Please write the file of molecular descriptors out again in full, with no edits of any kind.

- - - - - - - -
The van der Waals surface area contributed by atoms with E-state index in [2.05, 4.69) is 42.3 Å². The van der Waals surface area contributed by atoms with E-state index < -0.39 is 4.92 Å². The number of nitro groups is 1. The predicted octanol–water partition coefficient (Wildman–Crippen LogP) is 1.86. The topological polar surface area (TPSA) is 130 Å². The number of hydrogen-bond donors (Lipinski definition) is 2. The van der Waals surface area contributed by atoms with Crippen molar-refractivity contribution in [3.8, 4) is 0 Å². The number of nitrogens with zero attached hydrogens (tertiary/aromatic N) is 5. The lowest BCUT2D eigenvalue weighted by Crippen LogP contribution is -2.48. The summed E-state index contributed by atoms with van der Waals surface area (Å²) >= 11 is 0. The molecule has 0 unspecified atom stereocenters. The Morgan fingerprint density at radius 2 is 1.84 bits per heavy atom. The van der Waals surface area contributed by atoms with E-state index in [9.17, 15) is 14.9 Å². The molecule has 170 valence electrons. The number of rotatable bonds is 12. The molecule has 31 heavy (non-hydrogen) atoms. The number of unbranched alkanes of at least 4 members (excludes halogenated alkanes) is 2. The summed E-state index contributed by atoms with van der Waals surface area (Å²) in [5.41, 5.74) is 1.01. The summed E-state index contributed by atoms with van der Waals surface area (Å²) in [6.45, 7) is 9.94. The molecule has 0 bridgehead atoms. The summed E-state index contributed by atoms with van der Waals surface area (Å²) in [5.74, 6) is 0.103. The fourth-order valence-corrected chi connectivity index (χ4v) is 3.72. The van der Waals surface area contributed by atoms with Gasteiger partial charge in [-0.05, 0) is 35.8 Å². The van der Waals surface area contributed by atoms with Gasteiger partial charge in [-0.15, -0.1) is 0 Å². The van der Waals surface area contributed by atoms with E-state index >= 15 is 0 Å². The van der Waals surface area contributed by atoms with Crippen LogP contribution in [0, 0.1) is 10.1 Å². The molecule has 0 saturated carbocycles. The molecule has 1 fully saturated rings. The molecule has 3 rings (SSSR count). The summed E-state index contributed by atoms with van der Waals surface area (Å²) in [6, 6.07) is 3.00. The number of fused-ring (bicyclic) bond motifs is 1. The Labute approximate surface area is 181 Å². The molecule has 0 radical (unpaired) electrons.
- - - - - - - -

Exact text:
The van der Waals surface area contributed by atoms with E-state index in [2.05, 4.69) is 42.3 Å². The van der Waals surface area contributed by atoms with E-state index < -0.39 is 4.92 Å². The number of nitro groups is 1. The predicted octanol–water partition coefficient (Wildman–Crippen LogP) is 1.86. The topological polar surface area (TPSA) is 130 Å². The number of hydrogen-bond donors (Lipinski definition) is 2. The van der Waals surface area contributed by atoms with Crippen molar-refractivity contribution in [3.8, 4) is 0 Å². The number of nitrogens with zero attached hydrogens (tertiary/aromatic N) is 5. The lowest BCUT2D eigenvalue weighted by Crippen LogP contribution is -2.48. The summed E-state index contributed by atoms with van der Waals surface area (Å²) >= 11 is 0. The molecule has 0 unspecified atom stereocenters. The Morgan fingerprint density at radius 2 is 1.84 bits per heavy atom. The van der Waals surface area contributed by atoms with E-state index in [9.17, 15) is 14.9 Å². The molecule has 170 valence electrons. The number of rotatable bonds is 12. The molecule has 31 heavy (non-hydrogen) atoms. The number of unbranched alkanes of at least 4 members (excludes halogenated alkanes) is 2. The summed E-state index contributed by atoms with van der Waals surface area (Å²) in [5.41, 5.74) is 1.01. The summed E-state index contributed by atoms with van der Waals surface area (Å²) in [6.45, 7) is 9.94. The molecule has 0 bridgehead atoms. The summed E-state index contributed by atoms with van der Waals surface area (Å²) in [5.74, 6) is 0.103. The fourth-order valence-corrected chi connectivity index (χ4v) is 3.72. The van der Waals surface area contributed by atoms with Gasteiger partial charge in [-0.05, 0) is 35.8 Å². The van der Waals surface area contributed by atoms with Gasteiger partial charge in [-0.15, -0.1) is 0 Å². The van der Waals surface area contributed by atoms with E-state index >= 15 is 0 Å². The van der Waals surface area contributed by atoms with Crippen LogP contribution in [0, 0.1) is 10.1 Å². The molecule has 0 saturated carbocycles. The molecule has 1 fully saturated rings. The molecule has 3 rings (SSSR count). The summed E-state index contributed by atoms with van der Waals surface area (Å²) in [6, 6.07) is 3.00. The number of fused-ring (bicyclic) bond motifs is 1. The Labute approximate surface area is 181 Å². The molecule has 0 radical (unpaired) electrons.